Knowledge Spillovers in Emerging Wine Regions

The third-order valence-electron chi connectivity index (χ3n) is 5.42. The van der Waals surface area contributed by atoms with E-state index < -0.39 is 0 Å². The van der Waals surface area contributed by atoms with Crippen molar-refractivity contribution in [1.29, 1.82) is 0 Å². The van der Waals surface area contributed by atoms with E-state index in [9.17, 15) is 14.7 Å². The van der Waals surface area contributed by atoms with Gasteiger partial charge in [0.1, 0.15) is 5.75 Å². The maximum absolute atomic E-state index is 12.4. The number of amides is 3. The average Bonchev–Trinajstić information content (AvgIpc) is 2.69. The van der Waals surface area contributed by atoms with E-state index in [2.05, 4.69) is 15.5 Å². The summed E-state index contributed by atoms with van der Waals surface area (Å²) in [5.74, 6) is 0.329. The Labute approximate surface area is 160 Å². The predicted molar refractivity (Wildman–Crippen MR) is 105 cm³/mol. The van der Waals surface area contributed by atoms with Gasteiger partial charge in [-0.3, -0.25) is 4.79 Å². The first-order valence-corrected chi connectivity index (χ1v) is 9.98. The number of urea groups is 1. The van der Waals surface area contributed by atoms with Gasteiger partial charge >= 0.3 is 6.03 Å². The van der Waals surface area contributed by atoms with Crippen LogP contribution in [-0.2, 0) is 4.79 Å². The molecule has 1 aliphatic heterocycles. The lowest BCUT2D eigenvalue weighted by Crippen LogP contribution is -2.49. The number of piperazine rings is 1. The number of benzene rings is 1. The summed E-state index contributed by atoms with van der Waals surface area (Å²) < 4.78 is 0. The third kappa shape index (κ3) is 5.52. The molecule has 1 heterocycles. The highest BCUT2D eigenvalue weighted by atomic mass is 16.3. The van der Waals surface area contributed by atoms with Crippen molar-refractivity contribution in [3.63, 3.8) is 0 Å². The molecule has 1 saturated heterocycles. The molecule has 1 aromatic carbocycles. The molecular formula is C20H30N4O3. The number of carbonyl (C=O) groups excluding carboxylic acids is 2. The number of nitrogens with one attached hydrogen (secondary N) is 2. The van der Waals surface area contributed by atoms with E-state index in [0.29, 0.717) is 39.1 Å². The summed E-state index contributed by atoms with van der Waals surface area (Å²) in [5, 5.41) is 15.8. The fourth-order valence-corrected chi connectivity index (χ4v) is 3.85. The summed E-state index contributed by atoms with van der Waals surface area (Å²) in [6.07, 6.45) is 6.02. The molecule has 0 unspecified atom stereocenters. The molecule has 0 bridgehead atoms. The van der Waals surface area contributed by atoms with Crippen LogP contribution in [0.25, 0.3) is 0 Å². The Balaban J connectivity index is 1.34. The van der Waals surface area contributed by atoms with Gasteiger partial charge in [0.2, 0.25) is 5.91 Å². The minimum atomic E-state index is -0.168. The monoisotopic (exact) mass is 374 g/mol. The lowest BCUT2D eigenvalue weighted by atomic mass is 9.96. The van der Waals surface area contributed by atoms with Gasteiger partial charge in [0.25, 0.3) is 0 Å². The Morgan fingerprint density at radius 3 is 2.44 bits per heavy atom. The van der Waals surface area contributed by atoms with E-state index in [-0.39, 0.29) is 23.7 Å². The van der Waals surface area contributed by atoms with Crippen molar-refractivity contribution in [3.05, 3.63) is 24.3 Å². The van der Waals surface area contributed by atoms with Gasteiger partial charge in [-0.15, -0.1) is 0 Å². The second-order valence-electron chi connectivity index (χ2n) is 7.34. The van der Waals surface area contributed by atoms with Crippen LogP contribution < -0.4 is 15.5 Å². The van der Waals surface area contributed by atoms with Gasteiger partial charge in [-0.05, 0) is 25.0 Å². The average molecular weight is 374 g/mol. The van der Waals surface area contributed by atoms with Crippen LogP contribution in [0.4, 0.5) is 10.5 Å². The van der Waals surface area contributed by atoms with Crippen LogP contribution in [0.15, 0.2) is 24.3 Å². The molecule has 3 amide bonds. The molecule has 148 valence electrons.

Abstract: Nascent firms have long relied on networks, clusters, and alliances to exploit knowledge spillovers (Bruderl & Preisendorfer, 1998; McEvily & Marcus, 2005; Zheng, Singh & Mitchell, 2015). Much of the recent empirical literature on networks focuses on innovative, high-technology companies, showing how a firm’s network position affects its innovative activities (McDermott, Corredoira & Kruse, 2009). What about less innovative products and markets? We look at emergent winery clusters in non-traditional US wine-producing areas such as Michigan, Missouri, New York, and Vermont. These firms generally produce lower-quality, less expensive products that are consumed locally, rather than high-quality products for export. Consistent with previous research, we find that a firm’s ties to other actors affect its performance (Elfring & Hulsink, 2003; Li, Zubielqui & O’Connor, 2015; Rowley, Baum, Shipilov, Greve & Rao, 2004). Unlike previous work, however, we find that the main determinant of firm performance is the firm’s relationship with an industry association, which performs the critical role of network anchor.